Synthesis and Dynamics of Biocompatible Nanomotors for Biomedical Applications Conference Poster uri icon


  • Janus nanoparticles' surfaces have two distinct halves comprised of different materials. The
    interest in use of hybrid nanoparticles with Janus structure such as Au-SiO2 nanoparticles has
    increased continuously as they bring the advantage of combining the properties of both gold and
    silica nanoparticles. Both of these components have been proven to be biologically compatible. It
    has also been shown that combining gold with inorganic materials can help with problems
    previously observed with aggregation. In addition, SiO2 offers the benefit of having a surface that
    can be easily modified. In this research we plan to functionalize half of the Janus Au-SiO2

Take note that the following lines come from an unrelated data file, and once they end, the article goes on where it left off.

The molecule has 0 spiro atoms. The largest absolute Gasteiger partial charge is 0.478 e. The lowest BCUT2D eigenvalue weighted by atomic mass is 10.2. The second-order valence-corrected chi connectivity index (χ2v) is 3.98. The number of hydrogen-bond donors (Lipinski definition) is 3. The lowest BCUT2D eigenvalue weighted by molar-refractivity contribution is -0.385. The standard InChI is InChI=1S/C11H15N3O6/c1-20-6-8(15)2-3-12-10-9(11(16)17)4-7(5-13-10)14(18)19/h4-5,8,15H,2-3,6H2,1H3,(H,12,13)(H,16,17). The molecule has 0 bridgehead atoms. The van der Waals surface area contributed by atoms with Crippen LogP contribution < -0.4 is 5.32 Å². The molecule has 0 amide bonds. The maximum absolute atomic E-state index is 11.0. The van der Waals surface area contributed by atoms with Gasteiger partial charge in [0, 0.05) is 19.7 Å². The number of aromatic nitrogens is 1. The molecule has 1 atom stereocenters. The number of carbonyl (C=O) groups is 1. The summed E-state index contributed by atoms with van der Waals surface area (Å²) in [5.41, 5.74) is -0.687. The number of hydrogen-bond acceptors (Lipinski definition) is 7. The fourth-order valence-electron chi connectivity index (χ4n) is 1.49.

nanoparticle by adding carboxyl groups to the portion made up of SiO2. The purpose of this
    functionalization is to later conjugate enzymes to the surface of this nanoparticle using carboxyl
    groups as linkers. The enzymes can then be activated to provide directed movement to the
    nanoparticle by means of catalytic propulsion. The result will be a biocompatible self-propelled
    nanomotor that could serve many diverse functions in biomedicine. Particle transport with and
    without activation will be conducted on a microfluidic device and confocal laser scanning
    microscopy, to elucidate the role of viscous forces present in complex media and important
    diffusive times scales.

publication date

  • May 4, 2019